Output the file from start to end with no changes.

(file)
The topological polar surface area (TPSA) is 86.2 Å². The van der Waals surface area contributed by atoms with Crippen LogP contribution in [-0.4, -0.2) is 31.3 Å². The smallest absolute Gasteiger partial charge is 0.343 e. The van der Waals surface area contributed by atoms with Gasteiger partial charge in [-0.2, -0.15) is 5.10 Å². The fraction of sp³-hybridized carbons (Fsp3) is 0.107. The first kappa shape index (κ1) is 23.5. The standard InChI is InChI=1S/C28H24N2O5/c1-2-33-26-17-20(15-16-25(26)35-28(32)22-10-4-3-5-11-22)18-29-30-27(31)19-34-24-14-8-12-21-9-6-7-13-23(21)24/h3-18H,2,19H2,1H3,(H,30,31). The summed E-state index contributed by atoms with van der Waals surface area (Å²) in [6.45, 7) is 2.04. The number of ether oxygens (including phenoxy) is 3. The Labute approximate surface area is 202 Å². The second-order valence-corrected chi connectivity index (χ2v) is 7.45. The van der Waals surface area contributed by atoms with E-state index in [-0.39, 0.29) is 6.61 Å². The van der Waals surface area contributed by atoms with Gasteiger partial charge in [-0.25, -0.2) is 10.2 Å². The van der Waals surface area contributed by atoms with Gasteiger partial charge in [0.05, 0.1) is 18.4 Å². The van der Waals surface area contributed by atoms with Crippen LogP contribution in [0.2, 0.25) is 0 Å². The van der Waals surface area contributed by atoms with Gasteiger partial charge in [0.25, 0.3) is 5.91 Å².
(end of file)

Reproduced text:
The topological polar surface area (TPSA) is 86.2 Å². The van der Waals surface area contributed by atoms with Crippen LogP contribution in [-0.4, -0.2) is 31.3 Å². The smallest absolute Gasteiger partial charge is 0.343 e. The van der Waals surface area contributed by atoms with Gasteiger partial charge in [-0.2, -0.15) is 5.10 Å². The fraction of sp³-hybridized carbons (Fsp3) is 0.107. The first kappa shape index (κ1) is 23.5. The standard InChI is InChI=1S/C28H24N2O5/c1-2-33-26-17-20(15-16-25(26)35-28(32)22-10-4-3-5-11-22)18-29-30-27(31)19-34-24-14-8-12-21-9-6-7-13-23(21)24/h3-18H,2,19H2,1H3,(H,30,31). The summed E-state index contributed by atoms with van der Waals surface area (Å²) in [6.45, 7) is 2.04. The number of ether oxygens (including phenoxy) is 3. The Labute approximate surface area is 202 Å². The second-order valence-corrected chi connectivity index (χ2v) is 7.45. The van der Waals surface area contributed by atoms with E-state index in [-0.39, 0.29) is 6.61 Å². The van der Waals surface area contributed by atoms with Gasteiger partial charge in [-0.25, -0.2) is 10.2 Å². The van der Waals surface area contributed by atoms with Gasteiger partial charge in [0.05, 0.1) is 18.4 Å². The van der Waals surface area contributed by atoms with Crippen LogP contribution in [0.2, 0.25) is 0 Å². The van der Waals surface area contributed by atoms with Gasteiger partial charge in [0.25, 0.3) is 5.91 Å².